Paballo ‘Mota, 20, is a student living in Maseru, the capital city of Lesotho. Two years ago, Paballo’s health began to deteriorate.
“I was feeling weak and dizzy and developed a skin rash,” says Paballo. “I started to skip school due to poor health. The over-the-counter medication never helped.”
Sick and discouraged, Paballo decided to go to the Adolescent Centre at Scott Hospital. At the Adolescent Centre, young people receive individualized care and connect with other young people. They are also encouraged to know their current HIV status.
“I last tested for HIV in 2015,” says Paballo, “so I agreed to test. The test showed I am HIV-positive. I was shocked and requested to have a confirmatory test, which revealed the same status: that I am positive.”
Paballo was counseled to enroll in on antiretroviral therapy (ART), and she chose to start ART that same day.
Paballo was terrified of disclosing to her two brothers and her mother for fear of rejection and shame. She called her sister first and disclosed her HIV status to her. Paballo’s sister accepted her immediately and promised to help her to inform their mother. That encouraged Paballo to disclose to her mother by herself.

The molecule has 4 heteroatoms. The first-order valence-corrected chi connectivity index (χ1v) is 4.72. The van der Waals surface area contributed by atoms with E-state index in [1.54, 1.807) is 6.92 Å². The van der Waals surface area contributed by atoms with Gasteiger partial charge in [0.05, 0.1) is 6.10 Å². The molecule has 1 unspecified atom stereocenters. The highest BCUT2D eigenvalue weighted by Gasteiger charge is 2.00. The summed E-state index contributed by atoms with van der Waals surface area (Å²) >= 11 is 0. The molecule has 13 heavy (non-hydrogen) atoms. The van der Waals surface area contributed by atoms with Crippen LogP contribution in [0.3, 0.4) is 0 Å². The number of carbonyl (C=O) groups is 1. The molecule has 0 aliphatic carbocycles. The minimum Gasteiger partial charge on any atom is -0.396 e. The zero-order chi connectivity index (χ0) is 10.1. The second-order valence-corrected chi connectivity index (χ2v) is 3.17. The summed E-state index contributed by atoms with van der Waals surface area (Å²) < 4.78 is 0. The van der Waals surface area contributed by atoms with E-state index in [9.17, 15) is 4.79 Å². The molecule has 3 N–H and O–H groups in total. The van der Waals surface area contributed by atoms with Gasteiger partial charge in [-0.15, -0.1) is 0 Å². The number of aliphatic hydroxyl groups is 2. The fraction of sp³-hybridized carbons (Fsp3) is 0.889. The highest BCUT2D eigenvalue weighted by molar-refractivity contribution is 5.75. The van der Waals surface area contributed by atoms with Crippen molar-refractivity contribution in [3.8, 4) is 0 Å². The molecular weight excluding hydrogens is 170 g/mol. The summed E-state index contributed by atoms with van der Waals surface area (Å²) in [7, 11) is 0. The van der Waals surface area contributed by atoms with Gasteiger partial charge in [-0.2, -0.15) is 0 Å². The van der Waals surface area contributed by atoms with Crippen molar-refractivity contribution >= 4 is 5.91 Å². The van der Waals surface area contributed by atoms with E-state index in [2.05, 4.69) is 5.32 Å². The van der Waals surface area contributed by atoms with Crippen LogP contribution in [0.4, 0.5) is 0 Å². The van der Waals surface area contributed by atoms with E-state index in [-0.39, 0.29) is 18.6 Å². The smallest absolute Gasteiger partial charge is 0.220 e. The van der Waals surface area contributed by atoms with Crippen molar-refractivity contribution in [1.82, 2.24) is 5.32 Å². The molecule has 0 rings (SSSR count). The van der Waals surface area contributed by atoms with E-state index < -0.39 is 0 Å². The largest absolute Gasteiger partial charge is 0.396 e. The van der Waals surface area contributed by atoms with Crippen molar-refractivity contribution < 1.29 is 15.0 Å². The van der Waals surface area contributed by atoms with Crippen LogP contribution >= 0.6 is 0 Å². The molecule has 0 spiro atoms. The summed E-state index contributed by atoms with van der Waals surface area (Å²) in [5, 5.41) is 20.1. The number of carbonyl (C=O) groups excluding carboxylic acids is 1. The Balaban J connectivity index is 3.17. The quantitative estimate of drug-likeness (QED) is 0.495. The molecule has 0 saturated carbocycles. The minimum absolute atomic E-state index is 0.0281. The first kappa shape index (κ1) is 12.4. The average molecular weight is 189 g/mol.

“My mother accepted me,” says Paballo. She never shouted, and she encouraged me to adhere to my ART.”
Paballo’s first check-up was on the weekend. When she visited the adolescent center, she was happy to see other young people who are living with HIV and have formed a club.
“I like youth club because I met very strong young people who are living with HIV who have accepted themselves and they are confident to share their status with other youths,” says Paballo. “At the club we learn about acceptance, treatment adherence, and status disclosure to our loved-ones. We also learn about hygiene and nutrition.”
Paballo was initially prescribed a one-month supply of ART, with monthly refill appointments intended to ensure she was adhering properly to her medication. In January 2020, she was given three-months ART supply.
Due to COVID-19, club meetings have ceased, and the youth only go to the facility for their drug refills.
“Now we have WhatsApp group with health providers. When we have any health challenge, we share it in the group and the healthcare worker will provide a solution. We also share how to overcome stigma and ensure treatment adherence to achieve viral suppression,” she said.
Paballo’s HIV status never stopped her dreams for her future. She completed high school in 2018. Her goal is to sit for exams in English and Biology in 2021 so that she can apply to nursing college and fulfill her dream of becoming a nurse.
Paballo thanks EGPAF, PEPFAR, and the Lesotho Ministry of Health for the adolescent-friendly services that she received at the Adolescent Centre. Today she feels strong and more courageous, capable of conquering any challenge to achieve her dream.
Source link : https://allafrica.com/stories/202107150745.html
Author : E.G. Pediatric Aids Foundation
Publish date : 2021-07-15 12:38:15